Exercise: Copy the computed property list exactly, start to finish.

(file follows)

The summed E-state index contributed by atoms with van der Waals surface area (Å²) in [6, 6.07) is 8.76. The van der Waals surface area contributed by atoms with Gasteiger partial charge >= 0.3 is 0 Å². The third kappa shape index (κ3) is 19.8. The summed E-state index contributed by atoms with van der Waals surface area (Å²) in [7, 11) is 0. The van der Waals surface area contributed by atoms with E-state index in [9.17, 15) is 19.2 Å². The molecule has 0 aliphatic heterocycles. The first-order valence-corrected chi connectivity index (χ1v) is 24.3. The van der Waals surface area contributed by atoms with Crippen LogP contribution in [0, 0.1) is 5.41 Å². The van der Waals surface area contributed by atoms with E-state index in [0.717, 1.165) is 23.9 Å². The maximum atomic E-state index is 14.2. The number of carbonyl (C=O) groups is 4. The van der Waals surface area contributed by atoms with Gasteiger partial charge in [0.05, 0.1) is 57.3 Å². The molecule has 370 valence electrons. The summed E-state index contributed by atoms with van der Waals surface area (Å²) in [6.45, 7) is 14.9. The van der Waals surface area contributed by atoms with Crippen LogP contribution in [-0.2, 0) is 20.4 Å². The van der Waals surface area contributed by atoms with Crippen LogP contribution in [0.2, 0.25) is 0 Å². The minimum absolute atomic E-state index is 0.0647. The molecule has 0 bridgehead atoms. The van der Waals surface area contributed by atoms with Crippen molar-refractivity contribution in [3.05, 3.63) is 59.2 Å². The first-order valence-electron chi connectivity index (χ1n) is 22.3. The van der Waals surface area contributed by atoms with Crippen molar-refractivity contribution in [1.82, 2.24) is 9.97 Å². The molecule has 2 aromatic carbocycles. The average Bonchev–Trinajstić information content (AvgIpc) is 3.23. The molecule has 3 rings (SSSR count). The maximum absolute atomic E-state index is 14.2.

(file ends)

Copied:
The summed E-state index contributed by atoms with van der Waals surface area (Å²) in [6, 6.07) is 8.76. The van der Waals surface area contributed by atoms with Gasteiger partial charge >= 0.3 is 0 Å². The third kappa shape index (κ3) is 19.8. The summed E-state index contributed by atoms with van der Waals surface area (Å²) in [7, 11) is 0. The van der Waals surface area contributed by atoms with E-state index in [9.17, 15) is 19.2 Å². The molecule has 0 aliphatic heterocycles. The first-order valence-corrected chi connectivity index (χ1v) is 24.3. The van der Waals surface area contributed by atoms with Crippen LogP contribution in [0, 0.1) is 5.41 Å². The van der Waals surface area contributed by atoms with E-state index in [0.717, 1.165) is 23.9 Å². The maximum atomic E-state index is 14.2. The number of carbonyl (C=O) groups is 4. The van der Waals surface area contributed by atoms with Gasteiger partial charge in [0.05, 0.1) is 57.3 Å². The molecule has 370 valence electrons. The summed E-state index contributed by atoms with van der Waals surface area (Å²) in [6.45, 7) is 14.9. The van der Waals surface area contributed by atoms with Crippen LogP contribution in [-0.2, 0) is 20.4 Å². The van der Waals surface area contributed by atoms with Crippen LogP contribution in [0.2, 0.25) is 0 Å². The minimum absolute atomic E-state index is 0.0647. The molecule has 0 bridgehead atoms. The van der Waals surface area contributed by atoms with Crippen molar-refractivity contribution in [3.05, 3.63) is 59.2 Å². The first-order valence-electron chi connectivity index (χ1n) is 22.3. The van der Waals surface area contributed by atoms with Crippen molar-refractivity contribution in [1.82, 2.24) is 9.97 Å². The molecule has 2 aromatic carbocycles. The average Bonchev–Trinajstić information content (AvgIpc) is 3.23. The molecule has 3 rings (SSSR count). The maximum absolute atomic E-state index is 14.2.